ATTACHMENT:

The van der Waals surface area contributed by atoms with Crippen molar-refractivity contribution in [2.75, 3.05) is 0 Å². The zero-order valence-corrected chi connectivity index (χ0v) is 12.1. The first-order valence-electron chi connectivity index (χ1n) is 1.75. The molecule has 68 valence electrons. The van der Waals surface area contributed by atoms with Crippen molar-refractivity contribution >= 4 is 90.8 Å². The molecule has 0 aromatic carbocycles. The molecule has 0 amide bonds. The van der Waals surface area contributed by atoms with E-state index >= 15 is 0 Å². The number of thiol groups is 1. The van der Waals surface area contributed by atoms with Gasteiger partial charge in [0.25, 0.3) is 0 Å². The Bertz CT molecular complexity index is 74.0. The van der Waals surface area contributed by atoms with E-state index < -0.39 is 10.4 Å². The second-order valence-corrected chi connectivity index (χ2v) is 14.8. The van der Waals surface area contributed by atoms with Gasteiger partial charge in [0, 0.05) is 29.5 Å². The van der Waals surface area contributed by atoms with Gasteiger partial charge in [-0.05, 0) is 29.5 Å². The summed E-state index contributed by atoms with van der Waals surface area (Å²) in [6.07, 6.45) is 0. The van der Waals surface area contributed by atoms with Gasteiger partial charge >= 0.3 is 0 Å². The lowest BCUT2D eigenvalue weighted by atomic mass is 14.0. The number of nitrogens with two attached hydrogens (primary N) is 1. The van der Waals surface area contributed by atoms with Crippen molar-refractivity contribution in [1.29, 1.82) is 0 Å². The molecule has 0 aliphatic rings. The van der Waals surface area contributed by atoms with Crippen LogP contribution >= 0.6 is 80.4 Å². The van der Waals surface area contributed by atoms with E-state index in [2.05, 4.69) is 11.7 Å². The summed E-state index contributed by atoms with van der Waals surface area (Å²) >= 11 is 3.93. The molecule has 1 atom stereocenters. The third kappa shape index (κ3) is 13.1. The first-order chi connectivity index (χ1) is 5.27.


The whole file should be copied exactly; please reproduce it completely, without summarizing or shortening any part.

The van der Waals surface area contributed by atoms with Crippen molar-refractivity contribution in [2.75, 3.05) is 0 Å². The zero-order valence-corrected chi connectivity index (χ0v) is 12.1. The first-order valence-electron chi connectivity index (χ1n) is 1.75. The molecule has 68 valence electrons. The van der Waals surface area contributed by atoms with Crippen molar-refractivity contribution >= 4 is 90.8 Å². The molecule has 0 aromatic carbocycles. The molecule has 0 amide bonds. The van der Waals surface area contributed by atoms with E-state index >= 15 is 0 Å². The number of thiol groups is 1. The van der Waals surface area contributed by atoms with Gasteiger partial charge in [0.25, 0.3) is 0 Å². The Bertz CT molecular complexity index is 74.0. The van der Waals surface area contributed by atoms with E-state index < -0.39 is 10.4 Å². The second-order valence-corrected chi connectivity index (χ2v) is 14.8. The van der Waals surface area contributed by atoms with Gasteiger partial charge in [0, 0.05) is 29.5 Å². The van der Waals surface area contributed by atoms with Gasteiger partial charge in [-0.05, 0) is 29.5 Å². The summed E-state index contributed by atoms with van der Waals surface area (Å²) in [6.07, 6.45) is 0. The van der Waals surface area contributed by atoms with Gasteiger partial charge >= 0.3 is 0 Å². The lowest BCUT2D eigenvalue weighted by atomic mass is 14.0. The number of nitrogens with two attached hydrogens (primary N) is 1. The van der Waals surface area contributed by atoms with Crippen molar-refractivity contribution in [1.29, 1.82) is 0 Å². The molecule has 0 aliphatic rings. The van der Waals surface area contributed by atoms with Crippen LogP contribution >= 0.6 is 80.4 Å². The van der Waals surface area contributed by atoms with E-state index in [2.05, 4.69) is 11.7 Å². The summed E-state index contributed by atoms with van der Waals surface area (Å²) >= 11 is 3.93. The molecule has 1 atom stereocenters. The third kappa shape index (κ3) is 13.1. The first-order chi connectivity index (χ1) is 5.27.